If Maduro wins, the US will no doubt intensify sanctions, perhaps prohibiting the import of Venezuelan oil. If Falcon wins, he would also have to manage an extremely complicated situation, in which most state institutions remain in Chavista hands and in which the opposition and the US possibly refuse to recognize him as the legitimate president.

As president of the Second Republic of Venezuela, Simón Bolívar, explained in the early 19th century, the US thus continues to ‘plague [the] America[s] with misery in the name of liberty.’

Gregory Wilpert is author of Changing Venezuela by Taking Power: The History and Policies of the Chávez Government (Verso Books, 2007), co-founder of, and currently Senior Producer at The Real News Network.

Activists, Academics Demand Fair News Coverage of Venezuela Elections

Venezuelan presidential candidate Henri Falcon of the Avanzada Progresista party, waves to supporters during his campaign closing rally in Maracaibo, Venezuela May 12, 2018.Venezuelan presidential candidate Henri Falcon of the Avanzada Progresista party, waves to supporters during his campaign closing rally in Maracaibo, Venezuela May 12, 2018. | Photo: Reuters

“We refuse to be victims of a media disinformation operation,” reads an online petition.

TeleSur English, May 14 – An international group of intellectuals and activists are demanding media corporations to inform on the upcoming Venezuelan elections in a more balanced and honest way, instead of reproducing a single narrative that’s being spread by most media outlets.

“We oppose the media narrative that seeks to conceal and stigmatize the diversity of opinions. We refuse to be victims of a media disinformation operation, the objective of which is to create – in international public opinion – the conditions to justify anti-democratic actions against Venezuela,” reads and online petition on the medium web platform.

In the petition, called “Venezuela: I do not want to be a victim of media disinformation,” a group of people including Argentinian Nobel Peace Prize Adolfo Perez Esquivel, the Spanish writer and journalist Ignacio Ramonet, the Colombian lawyer and former senator Piedad Cordoba, the Landless Workers’ Movement coordinator Joao Pedro Stedile, and economists Mark Weisbrot and Jacques Sapir, express their concerns regarding the media misinformation about the Venezuelan elections, and demand “balanced information that allows us to understand the complexity of the situation in Venezuela.”

“In this tense political context, we – citizens of the world, targeted by the great international media corporations – claim our right to be informed in a plural, balanced and honest way about the upcoming events in Venezuela,” the petition reads.

“We refuse to be victims of a media disinformation operation whose objective is to create the necessary conditions on international public opinion to justify anti-democratic actions against Venezuela. I SIGN THE ONLINE PETITION.”

Venezuelans will take part in the May 20 electoral process to elect a new president among three candidates, two of which are challenging the incumbent Nicolas Maduro, besides the local legislative councils.

The petition explains that the election will be overseen by over 2,000 international observers, including organizations such as the African Union, the Caribbean Community and the Electoral Experts Council of Latin America, and media still claims the process is a fraud.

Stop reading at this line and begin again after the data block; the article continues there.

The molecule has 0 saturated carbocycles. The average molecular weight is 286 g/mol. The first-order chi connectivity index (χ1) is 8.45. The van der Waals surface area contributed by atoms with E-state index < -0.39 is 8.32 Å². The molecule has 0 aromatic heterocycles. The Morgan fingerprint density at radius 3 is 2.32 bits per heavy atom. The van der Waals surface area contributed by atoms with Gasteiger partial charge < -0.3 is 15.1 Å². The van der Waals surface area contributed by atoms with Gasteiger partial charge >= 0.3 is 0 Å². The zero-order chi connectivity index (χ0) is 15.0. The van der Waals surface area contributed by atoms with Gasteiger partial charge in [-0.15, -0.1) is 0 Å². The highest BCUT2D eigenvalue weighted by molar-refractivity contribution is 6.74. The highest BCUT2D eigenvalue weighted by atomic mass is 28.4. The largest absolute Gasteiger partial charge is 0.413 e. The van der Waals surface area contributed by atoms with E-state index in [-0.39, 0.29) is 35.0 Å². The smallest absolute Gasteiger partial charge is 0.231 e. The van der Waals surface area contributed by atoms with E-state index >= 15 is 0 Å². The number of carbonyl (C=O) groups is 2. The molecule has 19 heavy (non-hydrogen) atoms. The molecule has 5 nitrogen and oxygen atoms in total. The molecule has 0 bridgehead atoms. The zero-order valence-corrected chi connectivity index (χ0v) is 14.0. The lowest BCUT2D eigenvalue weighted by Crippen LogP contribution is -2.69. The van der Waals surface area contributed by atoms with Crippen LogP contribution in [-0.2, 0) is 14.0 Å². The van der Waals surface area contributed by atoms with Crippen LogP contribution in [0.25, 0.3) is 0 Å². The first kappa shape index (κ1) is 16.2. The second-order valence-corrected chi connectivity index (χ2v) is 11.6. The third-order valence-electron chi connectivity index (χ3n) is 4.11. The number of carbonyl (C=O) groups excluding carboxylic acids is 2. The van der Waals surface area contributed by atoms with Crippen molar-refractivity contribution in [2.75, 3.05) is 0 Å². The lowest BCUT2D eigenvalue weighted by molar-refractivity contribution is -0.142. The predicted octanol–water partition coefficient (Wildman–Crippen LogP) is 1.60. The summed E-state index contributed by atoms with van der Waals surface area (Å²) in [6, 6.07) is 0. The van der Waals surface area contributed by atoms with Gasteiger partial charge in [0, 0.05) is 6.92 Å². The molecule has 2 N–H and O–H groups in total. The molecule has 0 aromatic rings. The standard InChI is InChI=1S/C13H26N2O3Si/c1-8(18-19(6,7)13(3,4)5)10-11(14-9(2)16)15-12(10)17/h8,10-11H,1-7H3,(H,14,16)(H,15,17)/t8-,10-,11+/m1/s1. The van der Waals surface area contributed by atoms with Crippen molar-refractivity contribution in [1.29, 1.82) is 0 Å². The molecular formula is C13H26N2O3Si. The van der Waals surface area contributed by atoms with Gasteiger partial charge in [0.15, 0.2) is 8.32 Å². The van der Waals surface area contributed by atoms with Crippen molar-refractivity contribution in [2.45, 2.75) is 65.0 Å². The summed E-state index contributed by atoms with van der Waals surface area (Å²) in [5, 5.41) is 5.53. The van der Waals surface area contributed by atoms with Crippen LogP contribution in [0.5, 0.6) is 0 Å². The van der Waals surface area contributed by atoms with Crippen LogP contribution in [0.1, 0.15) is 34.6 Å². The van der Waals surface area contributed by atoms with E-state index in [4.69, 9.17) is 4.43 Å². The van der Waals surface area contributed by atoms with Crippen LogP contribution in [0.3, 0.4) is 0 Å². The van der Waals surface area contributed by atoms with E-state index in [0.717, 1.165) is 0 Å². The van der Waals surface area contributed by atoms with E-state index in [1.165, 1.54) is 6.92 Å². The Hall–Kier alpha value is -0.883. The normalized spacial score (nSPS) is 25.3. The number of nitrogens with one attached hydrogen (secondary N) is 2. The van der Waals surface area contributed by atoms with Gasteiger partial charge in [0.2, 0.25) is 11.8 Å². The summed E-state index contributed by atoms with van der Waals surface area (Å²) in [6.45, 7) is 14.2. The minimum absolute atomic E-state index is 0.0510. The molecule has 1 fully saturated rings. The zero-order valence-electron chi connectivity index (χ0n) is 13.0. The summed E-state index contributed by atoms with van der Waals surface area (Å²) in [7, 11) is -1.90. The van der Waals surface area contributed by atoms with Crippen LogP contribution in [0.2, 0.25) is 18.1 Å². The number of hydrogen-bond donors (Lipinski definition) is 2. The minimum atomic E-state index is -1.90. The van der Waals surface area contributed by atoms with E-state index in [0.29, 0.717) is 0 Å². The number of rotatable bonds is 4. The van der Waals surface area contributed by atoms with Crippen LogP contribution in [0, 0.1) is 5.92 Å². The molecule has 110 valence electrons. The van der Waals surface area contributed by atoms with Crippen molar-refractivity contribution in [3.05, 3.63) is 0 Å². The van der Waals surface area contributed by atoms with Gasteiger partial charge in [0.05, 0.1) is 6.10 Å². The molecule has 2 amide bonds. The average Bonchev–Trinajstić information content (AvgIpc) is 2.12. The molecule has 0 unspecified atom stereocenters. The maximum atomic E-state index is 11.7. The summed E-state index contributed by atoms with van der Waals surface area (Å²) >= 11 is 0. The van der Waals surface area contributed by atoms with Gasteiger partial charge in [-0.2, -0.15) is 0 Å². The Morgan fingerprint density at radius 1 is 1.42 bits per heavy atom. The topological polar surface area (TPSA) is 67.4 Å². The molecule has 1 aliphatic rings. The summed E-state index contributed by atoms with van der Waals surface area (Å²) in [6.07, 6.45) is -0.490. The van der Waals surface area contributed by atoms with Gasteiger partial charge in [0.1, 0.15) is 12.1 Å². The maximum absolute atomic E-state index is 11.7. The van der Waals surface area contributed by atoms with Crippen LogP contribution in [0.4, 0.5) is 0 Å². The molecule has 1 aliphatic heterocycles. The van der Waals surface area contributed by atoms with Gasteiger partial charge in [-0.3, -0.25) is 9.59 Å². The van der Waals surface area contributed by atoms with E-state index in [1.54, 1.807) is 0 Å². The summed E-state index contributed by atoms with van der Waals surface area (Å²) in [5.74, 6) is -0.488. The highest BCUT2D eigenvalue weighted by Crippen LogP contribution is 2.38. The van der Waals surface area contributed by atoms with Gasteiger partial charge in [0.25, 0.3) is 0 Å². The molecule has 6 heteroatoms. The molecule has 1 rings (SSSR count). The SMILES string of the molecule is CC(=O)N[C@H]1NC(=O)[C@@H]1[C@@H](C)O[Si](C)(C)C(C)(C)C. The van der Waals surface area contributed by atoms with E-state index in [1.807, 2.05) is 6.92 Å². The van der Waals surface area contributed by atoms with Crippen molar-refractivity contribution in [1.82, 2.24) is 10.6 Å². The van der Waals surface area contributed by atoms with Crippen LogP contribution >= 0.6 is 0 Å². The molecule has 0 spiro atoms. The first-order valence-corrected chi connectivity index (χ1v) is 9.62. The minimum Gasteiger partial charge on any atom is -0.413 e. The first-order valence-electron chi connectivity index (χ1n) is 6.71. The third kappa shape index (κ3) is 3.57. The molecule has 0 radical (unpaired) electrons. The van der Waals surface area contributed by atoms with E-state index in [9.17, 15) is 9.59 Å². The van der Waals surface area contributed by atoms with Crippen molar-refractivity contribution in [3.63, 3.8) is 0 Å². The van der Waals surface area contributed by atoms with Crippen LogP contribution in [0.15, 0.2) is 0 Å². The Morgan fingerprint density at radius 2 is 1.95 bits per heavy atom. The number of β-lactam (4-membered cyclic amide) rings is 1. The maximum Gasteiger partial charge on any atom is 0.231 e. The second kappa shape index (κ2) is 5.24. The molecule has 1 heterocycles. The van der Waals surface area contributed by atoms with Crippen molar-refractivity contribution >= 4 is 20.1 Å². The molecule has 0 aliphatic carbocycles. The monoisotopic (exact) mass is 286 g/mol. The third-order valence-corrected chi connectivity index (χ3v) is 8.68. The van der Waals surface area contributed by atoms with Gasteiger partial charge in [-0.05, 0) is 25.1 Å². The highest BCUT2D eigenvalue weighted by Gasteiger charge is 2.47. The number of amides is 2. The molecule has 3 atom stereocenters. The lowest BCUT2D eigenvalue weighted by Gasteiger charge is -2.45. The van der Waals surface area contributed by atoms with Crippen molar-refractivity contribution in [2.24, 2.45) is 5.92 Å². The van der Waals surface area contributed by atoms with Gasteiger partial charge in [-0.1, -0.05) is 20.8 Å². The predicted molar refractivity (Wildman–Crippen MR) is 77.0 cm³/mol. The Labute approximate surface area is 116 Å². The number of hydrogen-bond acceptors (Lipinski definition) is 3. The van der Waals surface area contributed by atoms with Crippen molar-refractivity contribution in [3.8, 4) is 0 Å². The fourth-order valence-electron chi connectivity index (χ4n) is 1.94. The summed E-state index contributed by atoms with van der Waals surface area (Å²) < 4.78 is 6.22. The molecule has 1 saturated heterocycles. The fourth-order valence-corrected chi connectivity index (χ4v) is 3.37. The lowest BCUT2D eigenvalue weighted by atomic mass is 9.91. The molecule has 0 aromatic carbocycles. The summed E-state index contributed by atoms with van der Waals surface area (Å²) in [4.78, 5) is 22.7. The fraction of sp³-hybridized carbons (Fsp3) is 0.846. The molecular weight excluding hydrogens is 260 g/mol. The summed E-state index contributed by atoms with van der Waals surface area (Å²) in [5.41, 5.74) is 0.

“This democratic appointment, however, is already being boycotted by the political and media arms of powerful groups nationally and internationally denouncing the results before they have even been announced,” says the petition.

Despite opposition candidates having actually said they trust the Venezuelan electoral system, other sections of the opposition are thinking the process is a fraud and have called for abstaining from voting, while others even have called for a military intervention instead of taking part in the elections.

Venezuela Condemns Israel Attack Against Palestinian People

Palestinian demonstrators run from tear gas fired by Israeli troops Palestinian demonstrators run from tear gas fired by Israeli troops | Photo: Reuters

TeleSUR English, May 14 – At least 52 Palestinians have been killed along the Gaza Strip during demonstrations against the beginning of the relocation of the U.S. Embassy from Tel Aviv to Jerusalem.

Venezuela “firmly condemns” the “violent actions against the Palestinian people,” stated the country’s Foreign Minister Jorge Arreaza on Tuesday in reaction to the Israeli attacks against Palestinian citizens in Jerusalem.

Venezuela, “always aligned with its constant support for the Palestinian people’s cause and its entire right to recover the territories that historically belong to them, joins them in the pain they are going through in such dark times, and joins the relatives of the victims in their mourning,” said a communique.

Venezuela also rejected Washington’s decision to move the U.S. embassy to Jerusalem, which the foreign ministry labeled “contrary to International Right Law” and “undermining the efforts to find a peaceful solution.”

Israel police have deployed thousands of police officers in Jerusalem for the U.S. embassy relocation ceremony.

According to health officials, at least 52 Palestinians have been killed along the Gaza Strip during demonstrations against the beginning of the relocation of the U.S. Embassy from Tel Aviv to Jerusalem.

It was the highest Palestinian death toll in a single day since a series of protests dubbed the “Great March of Return” began at the border with Israel on March 30 and since the 2014 Gaza war.